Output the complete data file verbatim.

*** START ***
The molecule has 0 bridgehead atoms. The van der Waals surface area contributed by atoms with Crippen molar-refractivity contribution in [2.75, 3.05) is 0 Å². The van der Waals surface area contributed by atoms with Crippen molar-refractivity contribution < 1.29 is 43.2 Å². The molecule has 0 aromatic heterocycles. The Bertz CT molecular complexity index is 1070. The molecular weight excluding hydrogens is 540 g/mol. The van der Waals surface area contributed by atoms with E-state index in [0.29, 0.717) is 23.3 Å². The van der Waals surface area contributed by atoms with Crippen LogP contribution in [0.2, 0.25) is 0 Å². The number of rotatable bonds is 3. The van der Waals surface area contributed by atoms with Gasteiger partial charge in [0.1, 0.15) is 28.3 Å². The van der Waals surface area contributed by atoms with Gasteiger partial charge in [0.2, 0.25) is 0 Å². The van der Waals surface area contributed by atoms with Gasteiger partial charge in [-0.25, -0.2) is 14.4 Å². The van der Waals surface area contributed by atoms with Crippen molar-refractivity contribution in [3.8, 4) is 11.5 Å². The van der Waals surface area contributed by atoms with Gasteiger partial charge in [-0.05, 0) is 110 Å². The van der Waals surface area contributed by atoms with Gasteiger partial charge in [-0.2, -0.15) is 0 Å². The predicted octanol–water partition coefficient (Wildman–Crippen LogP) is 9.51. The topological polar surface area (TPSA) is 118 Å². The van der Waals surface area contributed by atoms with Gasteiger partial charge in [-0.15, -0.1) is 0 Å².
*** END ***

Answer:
The molecule has 0 bridgehead atoms. The van der Waals surface area contributed by atoms with Crippen molar-refractivity contribution in [2.75, 3.05) is 0 Å². The van der Waals surface area contributed by atoms with Crippen molar-refractivity contribution < 1.29 is 43.2 Å². The molecule has 0 aromatic heterocycles. The Bertz CT molecular complexity index is 1070. The molecular weight excluding hydrogens is 540 g/mol. The van der Waals surface area contributed by atoms with E-state index in [0.29, 0.717) is 23.3 Å². The van der Waals surface area contributed by atoms with Crippen LogP contribution in [0.2, 0.25) is 0 Å². The number of rotatable bonds is 3. The van der Waals surface area contributed by atoms with Gasteiger partial charge in [0.1, 0.15) is 28.3 Å². The van der Waals surface area contributed by atoms with Gasteiger partial charge in [0.2, 0.25) is 0 Å². The van der Waals surface area contributed by atoms with Gasteiger partial charge in [-0.25, -0.2) is 14.4 Å². The van der Waals surface area contributed by atoms with Crippen molar-refractivity contribution in [3.8, 4) is 11.5 Å². The van der Waals surface area contributed by atoms with Gasteiger partial charge in [-0.05, 0) is 110 Å². The van der Waals surface area contributed by atoms with Gasteiger partial charge in [-0.2, -0.15) is 0 Å². The predicted octanol–water partition coefficient (Wildman–Crippen LogP) is 9.51. The topological polar surface area (TPSA) is 118 Å². The van der Waals surface area contributed by atoms with Gasteiger partial charge in [-0.15, -0.1) is 0 Å².